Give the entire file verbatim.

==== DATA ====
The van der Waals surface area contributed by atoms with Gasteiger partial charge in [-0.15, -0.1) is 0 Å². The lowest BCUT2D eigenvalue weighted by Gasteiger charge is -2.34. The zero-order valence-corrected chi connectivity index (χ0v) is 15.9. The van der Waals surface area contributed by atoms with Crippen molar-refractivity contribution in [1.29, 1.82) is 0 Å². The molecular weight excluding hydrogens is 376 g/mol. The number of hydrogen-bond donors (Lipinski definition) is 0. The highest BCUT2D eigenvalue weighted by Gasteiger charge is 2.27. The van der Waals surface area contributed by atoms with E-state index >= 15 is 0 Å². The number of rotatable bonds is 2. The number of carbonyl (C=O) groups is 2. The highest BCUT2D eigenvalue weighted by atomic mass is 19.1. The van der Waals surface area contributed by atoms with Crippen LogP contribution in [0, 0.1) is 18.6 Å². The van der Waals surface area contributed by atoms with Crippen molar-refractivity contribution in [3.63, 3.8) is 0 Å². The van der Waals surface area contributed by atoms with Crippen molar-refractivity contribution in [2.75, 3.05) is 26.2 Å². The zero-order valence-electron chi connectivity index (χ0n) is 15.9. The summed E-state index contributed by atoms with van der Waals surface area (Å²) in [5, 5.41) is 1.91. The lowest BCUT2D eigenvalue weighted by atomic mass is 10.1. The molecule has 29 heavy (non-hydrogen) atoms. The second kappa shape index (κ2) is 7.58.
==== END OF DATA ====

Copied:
The van der Waals surface area contributed by atoms with Gasteiger partial charge in [-0.15, -0.1) is 0 Å². The lowest BCUT2D eigenvalue weighted by Gasteiger charge is -2.34. The zero-order valence-corrected chi connectivity index (χ0v) is 15.9. The van der Waals surface area contributed by atoms with Crippen molar-refractivity contribution in [1.29, 1.82) is 0 Å². The molecular weight excluding hydrogens is 376 g/mol. The number of hydrogen-bond donors (Lipinski definition) is 0. The highest BCUT2D eigenvalue weighted by Gasteiger charge is 2.27. The van der Waals surface area contributed by atoms with E-state index >= 15 is 0 Å². The number of rotatable bonds is 2. The number of carbonyl (C=O) groups is 2. The highest BCUT2D eigenvalue weighted by atomic mass is 19.1. The van der Waals surface area contributed by atoms with Crippen LogP contribution in [0, 0.1) is 18.6 Å². The van der Waals surface area contributed by atoms with Crippen molar-refractivity contribution in [3.63, 3.8) is 0 Å². The van der Waals surface area contributed by atoms with Crippen molar-refractivity contribution in [2.75, 3.05) is 26.2 Å². The zero-order valence-electron chi connectivity index (χ0n) is 15.9. The summed E-state index contributed by atoms with van der Waals surface area (Å²) in [5, 5.41) is 1.91. The lowest BCUT2D eigenvalue weighted by atomic mass is 10.1. The molecule has 29 heavy (non-hydrogen) atoms. The second kappa shape index (κ2) is 7.58.